During the decision process (including comments from the public) the Minister can make one of three decisions:
Not controlled action
If the proposed action is not likely to be significant, approval is not required if the action is taken in accordance with the referral. Consequently, the action can proceed (subject to any state, territory or local government requirements).
Not controlled action - 'particular manner'
If the proposed action is not likely to be significant if undertaken in a particular manner, approval is not required.
If the proposed action is likely to be significant, it is called a 'controlled action'. The matters which the proposed action may have a significant impact on (e.g. Ramsar wetlands or threatened species) are known as the controlling provisions.
Consequently, the proposed action will require approval and is subject to further assessment and approval processes. In most cases, the type of assessment is decided at the same time (decision assessment approach).
Your proposed action will come to the 'Decision on assessment approach' stage if it is considered a controlled action (because the proposed action is likely to have a significant impact to the matters protected by the EPBC Act).
Proposed actions can be assessed using different methods, depending on a range of considerations, including the complexity of the proposed action. The Minister will let you know which method will be used in assessing your proposed action.
Actions can be assessed using one of the following assessment approach:
- accredited assessment (e.g. bilateral agreements)
- assessment on referral information (assessment undertaken solely on the information provided in the referral form)
- assessment on preliminary documentation (referral form and any other relevant material identified by the Minister as being necessary to adequately assess a proposed action)
- assessment by Environmental Impact Statement (EIS) or Public Environment Report (PER)
- assessment by public inquiry
The process and timing requirements for each type of assessment under the EPBC Act is summarised in the environment assessment process flowchart.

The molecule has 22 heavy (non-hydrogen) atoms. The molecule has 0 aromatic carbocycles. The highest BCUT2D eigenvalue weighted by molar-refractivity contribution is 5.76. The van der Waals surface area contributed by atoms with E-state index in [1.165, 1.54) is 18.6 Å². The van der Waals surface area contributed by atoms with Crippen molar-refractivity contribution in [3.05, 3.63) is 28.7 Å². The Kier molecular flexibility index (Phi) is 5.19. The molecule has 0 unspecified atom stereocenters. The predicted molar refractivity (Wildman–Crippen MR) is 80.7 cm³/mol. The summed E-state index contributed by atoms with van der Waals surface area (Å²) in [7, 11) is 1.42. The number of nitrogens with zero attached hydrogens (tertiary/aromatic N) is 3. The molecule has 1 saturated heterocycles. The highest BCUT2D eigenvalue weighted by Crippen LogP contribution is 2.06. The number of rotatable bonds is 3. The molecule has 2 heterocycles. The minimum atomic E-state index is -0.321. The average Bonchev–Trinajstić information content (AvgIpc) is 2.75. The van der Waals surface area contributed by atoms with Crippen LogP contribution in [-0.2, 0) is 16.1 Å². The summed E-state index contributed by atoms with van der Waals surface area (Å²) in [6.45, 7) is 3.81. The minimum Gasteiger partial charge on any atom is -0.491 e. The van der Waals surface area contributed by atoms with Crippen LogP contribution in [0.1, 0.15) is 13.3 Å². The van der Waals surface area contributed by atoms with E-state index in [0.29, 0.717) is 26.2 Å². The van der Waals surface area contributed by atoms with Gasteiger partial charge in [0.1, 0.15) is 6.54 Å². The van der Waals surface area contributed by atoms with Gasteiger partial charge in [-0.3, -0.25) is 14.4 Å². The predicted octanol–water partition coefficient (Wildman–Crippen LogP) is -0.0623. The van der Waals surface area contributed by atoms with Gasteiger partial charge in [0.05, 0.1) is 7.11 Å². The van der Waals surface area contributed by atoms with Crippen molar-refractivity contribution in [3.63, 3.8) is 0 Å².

The Department will write to you and advise you about which type of assessment approach your proposed action will be assessed under through a letter and will also be published on the public notices site.
Following the assessment of your proposed action, the Minister will decide whether to:
- approve your action
- approve your action subject to constraints (e.g. will place conditions on the action)
- not approve your action
The Minister will provide a proposed decision whether or not to approve an action and conditions (if any) to the person proposing to take the action and the designated proponent for comment before making a final decision.
When deciding if a proposed action should be approved, and what conditions to impose (if any), the Minister will consider the impacts of the proposed action on matters protected by the EPBC Act and other economic and social matters. The Minister must take into account:
- the principles of ecologically sustainable development
- the outcomes of the assessment of the impacts of the proposed action
- referral documentation
- community and stakeholder comment
- any other relevant information available on the impacts of the proposed action and
- relevant comments from other Australian Government and state and territory government ministers, and members of the public (such as information on social and economic factors)
The Minister may also take into account the environmental history of the individual or company proposing to take the action, including the environmental history of the executive officers of companies, and parent companies and their executive officers.
Once the Minister has made a decision you will receive a copy of the approval or notice of the refusal. Decisions are published on the Government Notices Gazette and on the public notices site.
If your action has been given the approval, the approval may or may not have conditions.
The Minister may attach conditions to an approval to protect, repair or mitigate damage to a matter protected by the EPBC Act. Conditions can include bonds or other securities, independent environmental auditing and compliance monitoring.
Compliance monitoring and auditing
The Department closely monitors projects referred and approved under the EPBC Act to ensure compliance with approval conditions as well as compliance with other decisions involving environmental commitments made by approval holders (e.g. 'particular manner decisions').
The Department’s annual Compliance Monitoring Plans describe the compliance monitoring activities that are proposed for each financial year.
The 2019-20 bushfire season has had a significant impact on protected matters. These impacts will be considered when assessment and approval decisions under the EPBC Act are made.
The department will rely on the best available scientific information to support decision making and may seek further information from proponents to ensure we have the most up-to-date information.
If you are proposing to take an action that may impact a protected matter and/or its habitat, which is on or near a bushfire site, contact the department on 1800 803 772 to discuss your plans. We have experienced staff who can provide advice about protected matters, significant impacts and help you to understand the assessment and approval process.